The former A Partnership for National Unity+ Alliance for Change Government had requested the money as part of preparatory works for better control of the new oil and gas sector. The project development objective is to support the enhancement of legal and institutional frameworks and the strengthening of the capacity of key institutions in the country to manage the oil and gas sector here.
The project has four components which speak to the enhancement of legal framework and stakeholder engagement aimed at supporting governance and oversight of the sector as well as support for stakeholder engagement and transparency. It supports the capacity building of key institutions such as the Guyana Geology and Mines Commission (GGMC), Department of Energy, Environmental Protection Agency among others, by providing critical training and insights regarding petroleum data management, and strengthening environmental and social management.
The project’s components also seek to enhance the country’s fiscal management deals by, among other things, improving Guyana’s capacity to manage the Natural Resource Fund. It provides support and builds the Government’s systems for procurement and financial management, while allowing for the implementation of safeguards for proper management and monitoring.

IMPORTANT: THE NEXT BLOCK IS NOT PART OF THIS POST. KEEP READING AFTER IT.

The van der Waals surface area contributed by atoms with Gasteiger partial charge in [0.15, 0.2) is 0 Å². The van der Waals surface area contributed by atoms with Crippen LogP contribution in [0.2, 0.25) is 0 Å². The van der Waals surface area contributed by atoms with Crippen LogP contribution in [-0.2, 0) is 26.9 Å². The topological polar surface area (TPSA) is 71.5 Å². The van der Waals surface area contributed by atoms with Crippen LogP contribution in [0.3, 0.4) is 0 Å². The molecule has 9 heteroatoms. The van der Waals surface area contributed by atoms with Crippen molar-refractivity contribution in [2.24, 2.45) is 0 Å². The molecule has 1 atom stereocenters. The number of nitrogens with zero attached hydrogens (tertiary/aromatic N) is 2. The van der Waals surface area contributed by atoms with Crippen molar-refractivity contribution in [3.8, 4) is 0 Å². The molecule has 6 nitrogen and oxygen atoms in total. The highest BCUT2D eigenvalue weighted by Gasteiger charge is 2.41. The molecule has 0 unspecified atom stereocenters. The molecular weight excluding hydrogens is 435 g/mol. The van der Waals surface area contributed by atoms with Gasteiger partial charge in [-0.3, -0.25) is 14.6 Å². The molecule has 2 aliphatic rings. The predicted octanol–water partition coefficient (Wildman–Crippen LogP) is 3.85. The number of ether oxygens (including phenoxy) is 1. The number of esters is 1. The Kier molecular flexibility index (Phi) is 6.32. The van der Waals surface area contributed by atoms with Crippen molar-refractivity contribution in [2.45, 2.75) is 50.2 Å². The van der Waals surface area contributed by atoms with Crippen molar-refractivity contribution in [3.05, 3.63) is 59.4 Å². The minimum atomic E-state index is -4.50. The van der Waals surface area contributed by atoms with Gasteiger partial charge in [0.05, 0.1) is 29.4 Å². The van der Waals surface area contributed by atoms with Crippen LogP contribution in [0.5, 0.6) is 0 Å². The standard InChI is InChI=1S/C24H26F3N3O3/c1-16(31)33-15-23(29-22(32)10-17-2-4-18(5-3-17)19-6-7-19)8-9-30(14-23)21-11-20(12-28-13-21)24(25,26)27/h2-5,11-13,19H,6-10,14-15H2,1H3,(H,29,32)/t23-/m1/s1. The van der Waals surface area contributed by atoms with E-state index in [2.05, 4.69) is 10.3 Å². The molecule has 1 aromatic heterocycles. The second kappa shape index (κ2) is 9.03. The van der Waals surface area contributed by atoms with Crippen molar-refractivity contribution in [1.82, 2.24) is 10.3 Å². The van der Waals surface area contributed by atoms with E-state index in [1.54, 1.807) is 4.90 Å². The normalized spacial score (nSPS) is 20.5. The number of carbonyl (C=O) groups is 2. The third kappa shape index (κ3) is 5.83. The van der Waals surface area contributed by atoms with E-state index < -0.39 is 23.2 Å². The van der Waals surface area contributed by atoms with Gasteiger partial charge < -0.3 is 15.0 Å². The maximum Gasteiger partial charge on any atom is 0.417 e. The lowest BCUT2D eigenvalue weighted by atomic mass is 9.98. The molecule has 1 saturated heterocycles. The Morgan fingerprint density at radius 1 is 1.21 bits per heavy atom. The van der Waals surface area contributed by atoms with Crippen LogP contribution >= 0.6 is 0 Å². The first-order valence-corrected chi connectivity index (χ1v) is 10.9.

Minister of Natural Resources, Vickram Bharrat, and other government officials have claimed that when the People’s Progressive Party Government came into power in 2020, there was no meaningful work done to build Guyana’s oil and gas capacity. Guyana’s Vice President, Bharrat Jagdeo, had also said that the Government was “disappointed” that it was unable to find within a timely manner local teams to conduct the oil production cost audits causing the country to miss some auditing timelines. However, this US$20M project if utilized would have allowed the Government insights into many important aspects of the oil industry to allow Guyana better management. In fact, two other documents have surfaced in weeks highlighting support for the Government to build the sector but remained unused. Despite a US$11.6M loan, this time under the Inter-American Development Bank (IDB), Guyana seemed to have ignored key recommendations that pertained to contract administration and cost management in the oil sector since the country was warned to build management capacity before ramping up oil production, but has done the opposite. The Institutional Assessment and Action Plan for the Oil and Gas Sector for the Environmental Protection Agency of Guyana project was delivered under the said US$20M loan with an additional US$1M grant from the World Bank to build the EPA’s technical capacity in environmental management, and included over 30 highly skilled professionals. Minister Bharrat said that program was not scrapped, while EPA’s, current Executive Director, Kemraj Parsram, claims not to know anything about the document. The government said it’s still “refining” the US$20M project to suit the Government’s needs.